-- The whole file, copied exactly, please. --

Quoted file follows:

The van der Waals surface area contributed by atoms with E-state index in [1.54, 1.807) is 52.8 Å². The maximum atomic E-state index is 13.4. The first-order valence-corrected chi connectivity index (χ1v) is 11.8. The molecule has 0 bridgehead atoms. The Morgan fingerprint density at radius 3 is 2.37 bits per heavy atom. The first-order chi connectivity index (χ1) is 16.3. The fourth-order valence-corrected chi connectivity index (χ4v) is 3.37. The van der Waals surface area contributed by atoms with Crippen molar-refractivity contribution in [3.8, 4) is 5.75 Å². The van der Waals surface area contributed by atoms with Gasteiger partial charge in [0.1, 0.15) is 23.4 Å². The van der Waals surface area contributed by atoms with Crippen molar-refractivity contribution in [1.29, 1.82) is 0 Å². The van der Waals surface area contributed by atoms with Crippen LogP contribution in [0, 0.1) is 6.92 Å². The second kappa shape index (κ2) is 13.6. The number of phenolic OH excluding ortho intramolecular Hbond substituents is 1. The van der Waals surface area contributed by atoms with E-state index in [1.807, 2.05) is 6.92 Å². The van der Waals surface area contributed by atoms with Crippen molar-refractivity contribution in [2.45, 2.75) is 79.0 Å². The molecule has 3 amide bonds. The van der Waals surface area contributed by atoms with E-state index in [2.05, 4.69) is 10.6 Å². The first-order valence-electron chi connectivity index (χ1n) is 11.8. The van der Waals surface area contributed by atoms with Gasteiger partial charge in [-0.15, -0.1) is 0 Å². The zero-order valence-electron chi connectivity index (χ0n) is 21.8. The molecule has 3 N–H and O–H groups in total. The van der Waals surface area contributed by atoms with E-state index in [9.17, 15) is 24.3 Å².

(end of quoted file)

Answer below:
The van der Waals surface area contributed by atoms with E-state index in [1.54, 1.807) is 52.8 Å². The maximum atomic E-state index is 13.4. The first-order valence-corrected chi connectivity index (χ1v) is 11.8. The molecule has 0 bridgehead atoms. The Morgan fingerprint density at radius 3 is 2.37 bits per heavy atom. The first-order chi connectivity index (χ1) is 16.3. The fourth-order valence-corrected chi connectivity index (χ4v) is 3.37. The van der Waals surface area contributed by atoms with Crippen molar-refractivity contribution in [3.8, 4) is 5.75 Å². The van der Waals surface area contributed by atoms with Gasteiger partial charge in [0.1, 0.15) is 23.4 Å². The van der Waals surface area contributed by atoms with Crippen molar-refractivity contribution in [1.29, 1.82) is 0 Å². The van der Waals surface area contributed by atoms with Crippen LogP contribution in [0, 0.1) is 6.92 Å². The second kappa shape index (κ2) is 13.6. The number of phenolic OH excluding ortho intramolecular Hbond substituents is 1. The van der Waals surface area contributed by atoms with E-state index in [1.807, 2.05) is 6.92 Å². The van der Waals surface area contributed by atoms with Crippen molar-refractivity contribution in [2.45, 2.75) is 79.0 Å². The molecule has 3 amide bonds. The van der Waals surface area contributed by atoms with E-state index in [2.05, 4.69) is 10.6 Å². The first-order valence-electron chi connectivity index (χ1n) is 11.8. The van der Waals surface area contributed by atoms with Gasteiger partial charge in [-0.15, -0.1) is 0 Å². The zero-order valence-electron chi connectivity index (χ0n) is 21.8. The molecule has 3 N–H and O–H groups in total. The van der Waals surface area contributed by atoms with E-state index in [9.17, 15) is 24.3 Å².